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Sunday, October 27, 2013

Sunday's "Living With Your Pet" Tips: Free Writing And Free Advertising ?

      Fabulous photo of me by John Clark of Clark Creative

Today we're taking a different approach to living with your pet tips and pivoting to some ideas (call them tips if you will) about blogging, and what our skills as writers, and the blog Internet platforms we've created, are worth. I'll let Parental Unit take over this one...

I've spent much time in the last few years communicating with web "content" writers and what amounts to advertisers who want me to publish their content on my blog for free, and wondered if you had too. Well, today's hilarious and spot-on editorial in The New York Times inspired me to write about my frustration with these trolling Internet bimbos. Have I set the right tone? 

             Post Typography courtesy of The New York Times

This Times op-ed, brilliantly written by Tim Kreider, focuses on the endless requests he receives to write for publications...for free (in exchange for "exposure" or social media shout-outs, or sometimes nothing at all). As Kreider, whose sister is an MD, said: "Nobody asks my sister the pulmonologist to do a quick lobectomy, just to get her name out there." So what is it about writers and other artists that people think they're willing to trade their hard earned skill set for nothing, or practically nothing? Kreider thinks this is a by-product of our information economy, "...in which 'paying for things' is a quaint, discredited old 20th-century custom..." And the term 'content' as it is now defined, "...is predicated on the assumption that it's the delivery system that matters, relegating what used to be called 'art'-writing, music, film, photography, illustration-to the status of filler, stuff to stick between banner ads."

 I have written for a limited number of organizations, blogs and other web publications for free, primarily to help promote their good work on behalf of animals. Likewise, I often and freely promote content on my blog for non-profits that work on behalf of companion animals, and also happily promote the content of for-profit companies that discusses their donations or other good works on behalf of companion animals, rather than the products they sell. I also accept a limited number of "compensated posts" for companies whose products I like and believe are high quality. I also fairly regularly receive pay for both my Internet and print writing and have for the last decade or so. 

But what I'm "beefing" about today is the flip side of the coin that Kreider discusses: Companies or their PR firms, or individuals employed as freelancers for those companies, who prowl the Internet for  already established platforms on which to spout their ideas or peddle their wares. And just like Krieder said, they all start with a sentence or two of flattery, sometimes even using your name and/or the name of your blog, before launching into their pitch about how much you need their content (which they euphemistically refer to as a "guest post"), that typically contain several live links to for-profit companies. And if you dare to request payment for the use of your Internet platform, on which you've toiled away for years to build, promote and maintain its integrity, these trollers feel the need to explain to you what you're missing out on: "free content"! I can (usually) come up with my own content, thank you very much, and while not always riveting, at least it's on topics that I think are important and what my readers will enjoy.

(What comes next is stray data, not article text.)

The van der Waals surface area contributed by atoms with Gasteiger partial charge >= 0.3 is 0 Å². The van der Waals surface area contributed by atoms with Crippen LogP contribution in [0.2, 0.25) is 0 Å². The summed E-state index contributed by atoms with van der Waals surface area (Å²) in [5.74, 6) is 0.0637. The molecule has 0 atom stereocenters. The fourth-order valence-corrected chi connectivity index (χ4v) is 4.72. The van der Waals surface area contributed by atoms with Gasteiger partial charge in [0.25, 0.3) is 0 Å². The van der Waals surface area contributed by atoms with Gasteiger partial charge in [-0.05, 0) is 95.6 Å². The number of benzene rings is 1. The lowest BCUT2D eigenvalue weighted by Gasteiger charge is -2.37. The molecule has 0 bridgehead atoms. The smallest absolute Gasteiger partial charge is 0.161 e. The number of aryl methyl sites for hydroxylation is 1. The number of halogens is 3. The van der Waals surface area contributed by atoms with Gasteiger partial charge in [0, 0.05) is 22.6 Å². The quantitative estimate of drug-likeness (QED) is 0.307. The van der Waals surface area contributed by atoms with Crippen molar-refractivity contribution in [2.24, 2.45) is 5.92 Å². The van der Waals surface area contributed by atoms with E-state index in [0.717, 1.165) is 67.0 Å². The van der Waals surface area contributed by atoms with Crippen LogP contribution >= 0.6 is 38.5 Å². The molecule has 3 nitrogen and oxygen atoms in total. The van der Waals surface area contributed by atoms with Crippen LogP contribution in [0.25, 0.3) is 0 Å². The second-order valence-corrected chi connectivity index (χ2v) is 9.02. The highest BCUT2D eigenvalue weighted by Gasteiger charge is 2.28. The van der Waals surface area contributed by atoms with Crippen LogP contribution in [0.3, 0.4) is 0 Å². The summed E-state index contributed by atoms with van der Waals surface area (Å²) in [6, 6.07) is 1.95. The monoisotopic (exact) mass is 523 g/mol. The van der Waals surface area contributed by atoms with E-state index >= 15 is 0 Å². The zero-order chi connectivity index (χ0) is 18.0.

But these web prowlers seeking free advertising for their "clients" and already-built platforms for their "content" are around for a reason: They get folks, with platforms that have a much greater reach than mine, to allow them to publish their often, sub-standard material-for free. I say: Just say "No" to their faux flattery and preying tactics-set what you believe is a reasonable price for advertising, whether contextual or otherwise, and stick to it. If we take away their market, much like refusing to buy pet store puppies or dogs from sleazy breeders, they will slowly disappear into the vast Internet wasteland.



4 comments:

Molly The Wally said...

Just say no....and we do. Have a marvellous Monday.
Best wishes Molly

Two French Bulldogs said...

We get those requests all the time
Snuggles
Lily

Cassie Tyler said...

Wonderful....pets are going so smart these days and follow everything and no doubt that it is the result of pending a lot time with your pets. Also, I was wondered when my dog eagerly looking at the paper of the dog insurance plan I had taken for my dog.

Ann Staub said...

Great post. These content writers really bug me sometimes...

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